Santa Clara County sheriff’s deputies were prepared to make an arrest for a gruesome 1974 murder when they knocked on the door of their primary suspect on Thursday morning in San Jose.
The suspect, Steve Crawford, told deputies he needed time to get dressed. But when they opened the door with a key a few minutes later, they found him sitting on his bed with a gun.
The deputies quickly left the room, according to sheriff’s officials, but heard a gunshot and moments later found Crawford dead with what they believe to be one self-inflicted gunshot wound to the head.
Sheriff Laurie Smith Friday said that she began working for the department in 1973, and was only a couple years older than the victim of the murder, 19-year-old Arlis Perry.
Perry was killed in Stanford University’s Memorial Church on Oct. 12, 1974. Smith confirmed that Crawford was the security guard at the church, and the one who locked its doors for closing that night.
Detectives narrowed down suspects after interviewing everyone who was in the church that night. Smith said deputies were ready to arrest Perry after a test found new DNA evidence on Perry’s belongings.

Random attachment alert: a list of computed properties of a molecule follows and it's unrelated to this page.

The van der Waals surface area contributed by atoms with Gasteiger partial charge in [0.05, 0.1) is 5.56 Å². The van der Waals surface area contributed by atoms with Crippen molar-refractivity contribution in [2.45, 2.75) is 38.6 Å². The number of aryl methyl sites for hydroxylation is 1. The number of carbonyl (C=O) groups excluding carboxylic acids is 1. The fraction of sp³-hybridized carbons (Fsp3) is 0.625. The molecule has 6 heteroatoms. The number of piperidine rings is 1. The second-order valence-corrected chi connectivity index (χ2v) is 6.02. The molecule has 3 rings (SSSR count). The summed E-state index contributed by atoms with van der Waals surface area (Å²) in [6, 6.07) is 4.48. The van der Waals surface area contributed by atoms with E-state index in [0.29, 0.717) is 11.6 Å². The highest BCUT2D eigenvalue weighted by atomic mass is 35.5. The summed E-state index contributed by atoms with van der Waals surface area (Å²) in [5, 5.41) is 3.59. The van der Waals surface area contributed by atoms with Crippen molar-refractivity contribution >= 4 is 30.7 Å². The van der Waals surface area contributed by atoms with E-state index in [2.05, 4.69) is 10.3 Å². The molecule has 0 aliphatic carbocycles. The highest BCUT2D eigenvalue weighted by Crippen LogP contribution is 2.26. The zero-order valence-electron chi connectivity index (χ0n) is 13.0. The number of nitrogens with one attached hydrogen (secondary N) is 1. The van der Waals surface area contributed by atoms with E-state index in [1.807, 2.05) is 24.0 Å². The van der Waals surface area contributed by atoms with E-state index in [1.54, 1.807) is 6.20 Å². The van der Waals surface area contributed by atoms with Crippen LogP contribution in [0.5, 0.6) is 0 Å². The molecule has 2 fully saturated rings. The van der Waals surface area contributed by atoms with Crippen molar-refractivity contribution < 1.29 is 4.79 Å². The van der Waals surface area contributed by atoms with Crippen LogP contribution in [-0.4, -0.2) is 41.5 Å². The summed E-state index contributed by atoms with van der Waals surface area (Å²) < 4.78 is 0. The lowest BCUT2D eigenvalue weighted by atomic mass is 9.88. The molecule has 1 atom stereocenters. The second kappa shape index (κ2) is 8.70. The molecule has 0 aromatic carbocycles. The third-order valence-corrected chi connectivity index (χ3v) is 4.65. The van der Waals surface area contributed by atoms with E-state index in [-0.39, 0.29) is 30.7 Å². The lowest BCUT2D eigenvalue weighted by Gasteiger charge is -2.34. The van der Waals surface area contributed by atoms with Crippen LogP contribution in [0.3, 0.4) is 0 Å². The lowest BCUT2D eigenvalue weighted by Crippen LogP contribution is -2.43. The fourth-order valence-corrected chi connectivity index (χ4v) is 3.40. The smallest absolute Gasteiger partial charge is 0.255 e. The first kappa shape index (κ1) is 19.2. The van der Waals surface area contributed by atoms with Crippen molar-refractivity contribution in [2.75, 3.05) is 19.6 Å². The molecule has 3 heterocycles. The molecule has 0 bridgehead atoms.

After Crawford’s death, deputies searched Crawford’s studio unit at the Del Coronado Apartments at 5255 Camden Avenue. They located a box filled with important documents in a binder and the cover of a book about serial killers titled “The Ultimate Evil.”
They also found a suicide note dated for 2016 that was difficult to make out but did not include mention of the murder, Smith said. This was the same year that Detective Sgt. Rick Alanis made contact with Crawford.
Detectives are now investigating whether Crawford was involved in any other murders during the same time period. Smith was not able to confirm whether he lived in Palo Alto at the time of the crime.
Deputies are searching Crawford’s car, which was located at the apartment building. They are also determining whether he had any prior criminal record.
“He’s been a person of interest from the beginning, there just wasn’t enough evidence to arrest him. … We look at this as closure.”